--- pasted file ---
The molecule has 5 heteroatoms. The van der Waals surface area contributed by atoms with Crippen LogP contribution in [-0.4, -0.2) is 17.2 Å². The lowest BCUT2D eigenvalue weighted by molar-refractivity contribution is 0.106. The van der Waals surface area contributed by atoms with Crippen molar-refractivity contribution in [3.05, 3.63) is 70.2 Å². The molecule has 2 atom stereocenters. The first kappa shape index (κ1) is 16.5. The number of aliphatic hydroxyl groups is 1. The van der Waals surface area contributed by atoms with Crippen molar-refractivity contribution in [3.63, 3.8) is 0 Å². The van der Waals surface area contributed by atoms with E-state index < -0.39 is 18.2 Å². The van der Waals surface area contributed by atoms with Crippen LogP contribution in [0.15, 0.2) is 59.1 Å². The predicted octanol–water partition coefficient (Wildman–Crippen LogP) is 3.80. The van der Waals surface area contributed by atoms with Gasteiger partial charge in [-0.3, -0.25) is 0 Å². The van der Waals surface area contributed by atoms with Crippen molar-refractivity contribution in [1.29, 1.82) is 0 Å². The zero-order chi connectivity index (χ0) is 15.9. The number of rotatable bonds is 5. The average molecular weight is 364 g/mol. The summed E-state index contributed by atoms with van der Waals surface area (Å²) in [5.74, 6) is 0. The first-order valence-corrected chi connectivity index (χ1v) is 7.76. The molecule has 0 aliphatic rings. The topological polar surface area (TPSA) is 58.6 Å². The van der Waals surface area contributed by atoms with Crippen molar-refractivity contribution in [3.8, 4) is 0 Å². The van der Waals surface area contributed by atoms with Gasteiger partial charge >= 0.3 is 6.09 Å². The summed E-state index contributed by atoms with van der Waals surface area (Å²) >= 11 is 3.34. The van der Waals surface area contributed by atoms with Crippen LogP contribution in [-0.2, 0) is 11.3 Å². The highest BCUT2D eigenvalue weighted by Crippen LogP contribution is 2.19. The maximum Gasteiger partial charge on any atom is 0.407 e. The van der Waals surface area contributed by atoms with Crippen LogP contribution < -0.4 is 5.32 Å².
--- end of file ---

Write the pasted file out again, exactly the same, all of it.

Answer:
The molecule has 5 heteroatoms. The van der Waals surface area contributed by atoms with Crippen LogP contribution in [-0.4, -0.2) is 17.2 Å². The lowest BCUT2D eigenvalue weighted by molar-refractivity contribution is 0.106. The van der Waals surface area contributed by atoms with Crippen molar-refractivity contribution in [3.05, 3.63) is 70.2 Å². The molecule has 2 atom stereocenters. The first kappa shape index (κ1) is 16.5. The number of aliphatic hydroxyl groups is 1. The van der Waals surface area contributed by atoms with Crippen molar-refractivity contribution in [3.63, 3.8) is 0 Å². The van der Waals surface area contributed by atoms with E-state index < -0.39 is 18.2 Å². The van der Waals surface area contributed by atoms with Crippen LogP contribution in [0.15, 0.2) is 59.1 Å². The predicted octanol–water partition coefficient (Wildman–Crippen LogP) is 3.80. The van der Waals surface area contributed by atoms with Gasteiger partial charge in [-0.3, -0.25) is 0 Å². The van der Waals surface area contributed by atoms with Crippen molar-refractivity contribution in [1.29, 1.82) is 0 Å². The zero-order chi connectivity index (χ0) is 15.9. The number of rotatable bonds is 5. The average molecular weight is 364 g/mol. The summed E-state index contributed by atoms with van der Waals surface area (Å²) in [5.74, 6) is 0. The first-order valence-corrected chi connectivity index (χ1v) is 7.76. The molecule has 0 aliphatic rings. The topological polar surface area (TPSA) is 58.6 Å². The van der Waals surface area contributed by atoms with Crippen molar-refractivity contribution in [3.8, 4) is 0 Å². The van der Waals surface area contributed by atoms with Gasteiger partial charge >= 0.3 is 6.09 Å². The summed E-state index contributed by atoms with van der Waals surface area (Å²) >= 11 is 3.34. The van der Waals surface area contributed by atoms with Crippen LogP contribution in [-0.2, 0) is 11.3 Å². The highest BCUT2D eigenvalue weighted by Crippen LogP contribution is 2.19. The maximum Gasteiger partial charge on any atom is 0.407 e. The van der Waals surface area contributed by atoms with Crippen LogP contribution < -0.4 is 5.32 Å².